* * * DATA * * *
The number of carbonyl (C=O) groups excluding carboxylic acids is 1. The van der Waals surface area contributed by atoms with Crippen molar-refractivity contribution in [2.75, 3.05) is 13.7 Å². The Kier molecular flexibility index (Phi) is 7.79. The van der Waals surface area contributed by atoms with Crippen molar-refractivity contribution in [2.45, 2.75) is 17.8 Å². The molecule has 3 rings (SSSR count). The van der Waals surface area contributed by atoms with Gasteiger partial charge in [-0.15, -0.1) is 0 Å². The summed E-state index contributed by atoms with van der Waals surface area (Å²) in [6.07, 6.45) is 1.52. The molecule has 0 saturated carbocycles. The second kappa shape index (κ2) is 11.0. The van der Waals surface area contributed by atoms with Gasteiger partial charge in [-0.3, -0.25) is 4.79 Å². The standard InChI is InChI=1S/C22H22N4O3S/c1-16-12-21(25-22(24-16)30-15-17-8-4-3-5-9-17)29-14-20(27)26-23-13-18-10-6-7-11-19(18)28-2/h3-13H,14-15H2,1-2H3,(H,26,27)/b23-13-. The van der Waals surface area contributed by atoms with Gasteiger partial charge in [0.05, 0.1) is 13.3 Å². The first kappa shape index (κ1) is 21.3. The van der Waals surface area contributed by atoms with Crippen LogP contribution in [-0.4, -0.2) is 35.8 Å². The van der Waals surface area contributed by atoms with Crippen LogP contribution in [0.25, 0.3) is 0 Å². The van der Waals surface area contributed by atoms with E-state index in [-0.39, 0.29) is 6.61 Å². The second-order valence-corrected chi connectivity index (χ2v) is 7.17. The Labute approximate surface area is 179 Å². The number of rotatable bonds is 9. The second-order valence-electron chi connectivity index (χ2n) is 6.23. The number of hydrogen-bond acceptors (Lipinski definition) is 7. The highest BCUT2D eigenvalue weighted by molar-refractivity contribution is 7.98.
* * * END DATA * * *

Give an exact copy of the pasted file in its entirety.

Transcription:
The number of carbonyl (C=O) groups excluding carboxylic acids is 1. The van der Waals surface area contributed by atoms with Crippen molar-refractivity contribution in [2.75, 3.05) is 13.7 Å². The Kier molecular flexibility index (Phi) is 7.79. The van der Waals surface area contributed by atoms with Crippen molar-refractivity contribution in [2.45, 2.75) is 17.8 Å². The molecule has 3 rings (SSSR count). The van der Waals surface area contributed by atoms with Gasteiger partial charge in [-0.15, -0.1) is 0 Å². The summed E-state index contributed by atoms with van der Waals surface area (Å²) in [6.07, 6.45) is 1.52. The molecule has 0 saturated carbocycles. The second kappa shape index (κ2) is 11.0. The van der Waals surface area contributed by atoms with Gasteiger partial charge in [-0.3, -0.25) is 4.79 Å². The standard InChI is InChI=1S/C22H22N4O3S/c1-16-12-21(25-22(24-16)30-15-17-8-4-3-5-9-17)29-14-20(27)26-23-13-18-10-6-7-11-19(18)28-2/h3-13H,14-15H2,1-2H3,(H,26,27)/b23-13-. The van der Waals surface area contributed by atoms with Gasteiger partial charge in [0.05, 0.1) is 13.3 Å². The first kappa shape index (κ1) is 21.3. The van der Waals surface area contributed by atoms with Crippen LogP contribution in [-0.4, -0.2) is 35.8 Å². The van der Waals surface area contributed by atoms with Crippen LogP contribution in [0.25, 0.3) is 0 Å². The van der Waals surface area contributed by atoms with E-state index in [-0.39, 0.29) is 6.61 Å². The second-order valence-corrected chi connectivity index (χ2v) is 7.17. The Labute approximate surface area is 179 Å². The number of rotatable bonds is 9. The second-order valence-electron chi connectivity index (χ2n) is 6.23. The number of hydrogen-bond acceptors (Lipinski definition) is 7. The highest BCUT2D eigenvalue weighted by molar-refractivity contribution is 7.98.